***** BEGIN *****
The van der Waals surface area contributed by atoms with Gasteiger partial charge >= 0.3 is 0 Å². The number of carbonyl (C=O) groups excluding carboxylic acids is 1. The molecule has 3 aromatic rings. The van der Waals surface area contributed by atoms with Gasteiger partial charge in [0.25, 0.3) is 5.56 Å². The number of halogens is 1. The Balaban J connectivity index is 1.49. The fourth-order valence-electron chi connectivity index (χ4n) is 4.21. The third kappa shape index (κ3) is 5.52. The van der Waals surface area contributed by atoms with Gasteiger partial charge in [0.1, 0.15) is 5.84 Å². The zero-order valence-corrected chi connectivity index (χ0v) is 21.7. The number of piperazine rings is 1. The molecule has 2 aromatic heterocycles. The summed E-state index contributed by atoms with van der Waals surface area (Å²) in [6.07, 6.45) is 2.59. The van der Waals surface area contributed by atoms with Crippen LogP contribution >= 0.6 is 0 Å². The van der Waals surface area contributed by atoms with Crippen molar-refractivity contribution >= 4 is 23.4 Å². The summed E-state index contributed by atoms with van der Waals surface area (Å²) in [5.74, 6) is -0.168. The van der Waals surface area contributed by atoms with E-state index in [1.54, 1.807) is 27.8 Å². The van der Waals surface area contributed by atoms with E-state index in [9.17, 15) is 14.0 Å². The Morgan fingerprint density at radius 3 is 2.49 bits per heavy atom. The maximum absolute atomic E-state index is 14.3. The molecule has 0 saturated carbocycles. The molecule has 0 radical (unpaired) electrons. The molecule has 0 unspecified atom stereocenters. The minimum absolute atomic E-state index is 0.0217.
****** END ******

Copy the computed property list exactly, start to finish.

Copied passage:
The van der Waals surface area contributed by atoms with Gasteiger partial charge >= 0.3 is 0 Å². The number of carbonyl (C=O) groups excluding carboxylic acids is 1. The molecule has 3 aromatic rings. The van der Waals surface area contributed by atoms with Gasteiger partial charge in [0.25, 0.3) is 5.56 Å². The number of halogens is 1. The Balaban J connectivity index is 1.49. The fourth-order valence-electron chi connectivity index (χ4n) is 4.21. The third kappa shape index (κ3) is 5.52. The van der Waals surface area contributed by atoms with Gasteiger partial charge in [0.1, 0.15) is 5.84 Å². The zero-order valence-corrected chi connectivity index (χ0v) is 21.7. The number of piperazine rings is 1. The molecule has 2 aromatic heterocycles. The summed E-state index contributed by atoms with van der Waals surface area (Å²) in [6.07, 6.45) is 2.59. The van der Waals surface area contributed by atoms with Crippen LogP contribution >= 0.6 is 0 Å². The van der Waals surface area contributed by atoms with Crippen molar-refractivity contribution >= 4 is 23.4 Å². The summed E-state index contributed by atoms with van der Waals surface area (Å²) in [5.74, 6) is -0.168. The van der Waals surface area contributed by atoms with E-state index in [1.54, 1.807) is 27.8 Å². The van der Waals surface area contributed by atoms with E-state index in [9.17, 15) is 14.0 Å². The Morgan fingerprint density at radius 3 is 2.49 bits per heavy atom. The maximum absolute atomic E-state index is 14.3. The molecule has 0 saturated carbocycles. The molecule has 0 radical (unpaired) electrons. The molecule has 0 unspecified atom stereocenters. The minimum absolute atomic E-state index is 0.0217.